So such it was such a fun time. And I think we work has been heavily reported at this point. It's like, it's the rare person that I meet, when they realize that work that we work that doesn't reference the TV show or the documentary or the book or so it's been widely reported. And I'll say so much of the reporting is spot on. Right. It was a very wild environment. We were growing and moving very quickly, moving fast and breaking things, as Mark Zuckerberg likes to say. But it was also the time of my life personally. So career wise, it was it was one of those amazing highlights. You know, over those four years, I had the pleasure of working on a mission I really cared about, you know, helping a lot of different companies and their employees to tap into not just space, but also a vibe community and a way of working that that suited them. And importantly, get I got to hire hundreds of amazing people to my teams and get to mentor and coach them. So it was a really fun period. I'd say in terms of learnings, having now worked at you know, companies like Goldman who are at the top of their industry and riding high to turn around like AOL that were in the dumps and needed to be lifted back up to hyper growth companies like we work. I'd say it's so much of the muchness it's so much of the Same stuff. And life is really, it's not about when it comes to companies and building companies, it's never rarely a lack of strategy. It's rarely a lack of strategy more often than not, they are the challenges we face are those around human dynamics, really getting people inspired, motivated and mobilized to work in unison, to get to great outcomes, right? So those are the bigger challenges, because I've yet to work at a company and I'm a strategist, I'm also general manager, we've yet we've yet to not have the strategy, and we had the growth strategies, and we actually were able to execute on them, because we certainly did grow. But when you're growing hand over fist, it's it's about constantly motivating, mobilizing, and and getting people who are coming into the organization rapidly as you're growing, growing, growing, to stay moving forward in unison. So I'd say that was my observation. And I think those are where my superpowers tend to lie. It's around strategy. It's around storytelling. It's about mobilizing and motivating people to shift into action on those important initiatives. So I'd say so much of life in businesses is actually very similar. And if you can get to the heart of these superpowers, and then help other people to motivate and mobilize, you can get really far fast.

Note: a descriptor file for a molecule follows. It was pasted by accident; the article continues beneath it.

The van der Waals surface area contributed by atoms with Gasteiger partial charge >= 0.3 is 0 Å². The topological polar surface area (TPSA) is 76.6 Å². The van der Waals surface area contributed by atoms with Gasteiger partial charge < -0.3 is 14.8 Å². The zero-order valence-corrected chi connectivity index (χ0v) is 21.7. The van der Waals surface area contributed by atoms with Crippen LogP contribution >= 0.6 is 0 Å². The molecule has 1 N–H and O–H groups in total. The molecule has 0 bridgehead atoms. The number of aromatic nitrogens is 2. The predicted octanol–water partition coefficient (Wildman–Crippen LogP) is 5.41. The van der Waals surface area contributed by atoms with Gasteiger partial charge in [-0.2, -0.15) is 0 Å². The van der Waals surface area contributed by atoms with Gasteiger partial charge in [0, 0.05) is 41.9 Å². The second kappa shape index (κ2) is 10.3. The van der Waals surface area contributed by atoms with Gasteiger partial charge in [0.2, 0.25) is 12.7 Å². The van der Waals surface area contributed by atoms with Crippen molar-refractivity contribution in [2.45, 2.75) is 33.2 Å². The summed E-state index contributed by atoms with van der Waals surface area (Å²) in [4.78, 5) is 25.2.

Alessia Citro 16:21
So let me ask you something, what would you say? Well, this is gonna be a loaded question. If you had to, like put it really simply, what's the secret sauce to mobilizing and motivating people in a unified direction? My guess would be that its vision and values and mission, but what's your thoughts on them and culture?
Sam Lee 16:40